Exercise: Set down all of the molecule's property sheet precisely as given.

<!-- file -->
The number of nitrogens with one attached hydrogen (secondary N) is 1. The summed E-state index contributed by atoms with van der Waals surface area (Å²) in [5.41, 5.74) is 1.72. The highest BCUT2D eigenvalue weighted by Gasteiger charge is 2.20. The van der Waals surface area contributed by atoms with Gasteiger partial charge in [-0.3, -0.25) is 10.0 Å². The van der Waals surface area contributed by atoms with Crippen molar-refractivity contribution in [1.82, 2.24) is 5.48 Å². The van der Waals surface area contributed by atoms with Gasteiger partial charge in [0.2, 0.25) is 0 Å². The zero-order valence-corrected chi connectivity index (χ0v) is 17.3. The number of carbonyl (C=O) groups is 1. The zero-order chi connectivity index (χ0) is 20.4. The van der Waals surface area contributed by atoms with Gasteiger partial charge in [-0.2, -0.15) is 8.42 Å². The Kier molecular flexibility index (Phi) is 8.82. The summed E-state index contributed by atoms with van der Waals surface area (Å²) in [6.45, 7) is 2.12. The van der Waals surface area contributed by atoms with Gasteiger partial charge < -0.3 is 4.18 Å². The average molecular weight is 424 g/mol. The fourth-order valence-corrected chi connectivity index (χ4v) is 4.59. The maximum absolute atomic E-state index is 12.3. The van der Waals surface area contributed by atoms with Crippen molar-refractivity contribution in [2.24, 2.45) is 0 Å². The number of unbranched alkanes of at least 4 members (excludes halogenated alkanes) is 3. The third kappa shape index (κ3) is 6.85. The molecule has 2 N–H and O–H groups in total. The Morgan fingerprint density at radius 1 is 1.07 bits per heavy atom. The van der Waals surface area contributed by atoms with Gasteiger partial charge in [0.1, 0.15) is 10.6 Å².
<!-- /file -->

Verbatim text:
The number of nitrogens with one attached hydrogen (secondary N) is 1. The summed E-state index contributed by atoms with van der Waals surface area (Å²) in [5.41, 5.74) is 1.72. The highest BCUT2D eigenvalue weighted by Gasteiger charge is 2.20. The van der Waals surface area contributed by atoms with Gasteiger partial charge in [-0.3, -0.25) is 10.0 Å². The van der Waals surface area contributed by atoms with Crippen molar-refractivity contribution in [1.82, 2.24) is 5.48 Å². The van der Waals surface area contributed by atoms with Gasteiger partial charge in [0.2, 0.25) is 0 Å². The zero-order valence-corrected chi connectivity index (χ0v) is 17.3. The number of carbonyl (C=O) groups is 1. The zero-order chi connectivity index (χ0) is 20.4. The van der Waals surface area contributed by atoms with Gasteiger partial charge in [-0.2, -0.15) is 8.42 Å². The Kier molecular flexibility index (Phi) is 8.82. The summed E-state index contributed by atoms with van der Waals surface area (Å²) in [6.45, 7) is 2.12. The van der Waals surface area contributed by atoms with Gasteiger partial charge < -0.3 is 4.18 Å². The average molecular weight is 424 g/mol. The fourth-order valence-corrected chi connectivity index (χ4v) is 4.59. The maximum absolute atomic E-state index is 12.3. The van der Waals surface area contributed by atoms with Crippen molar-refractivity contribution in [2.24, 2.45) is 0 Å². The number of unbranched alkanes of at least 4 members (excludes halogenated alkanes) is 3. The third kappa shape index (κ3) is 6.85. The molecule has 2 N–H and O–H groups in total. The Morgan fingerprint density at radius 1 is 1.07 bits per heavy atom. The van der Waals surface area contributed by atoms with Gasteiger partial charge in [0.1, 0.15) is 10.6 Å².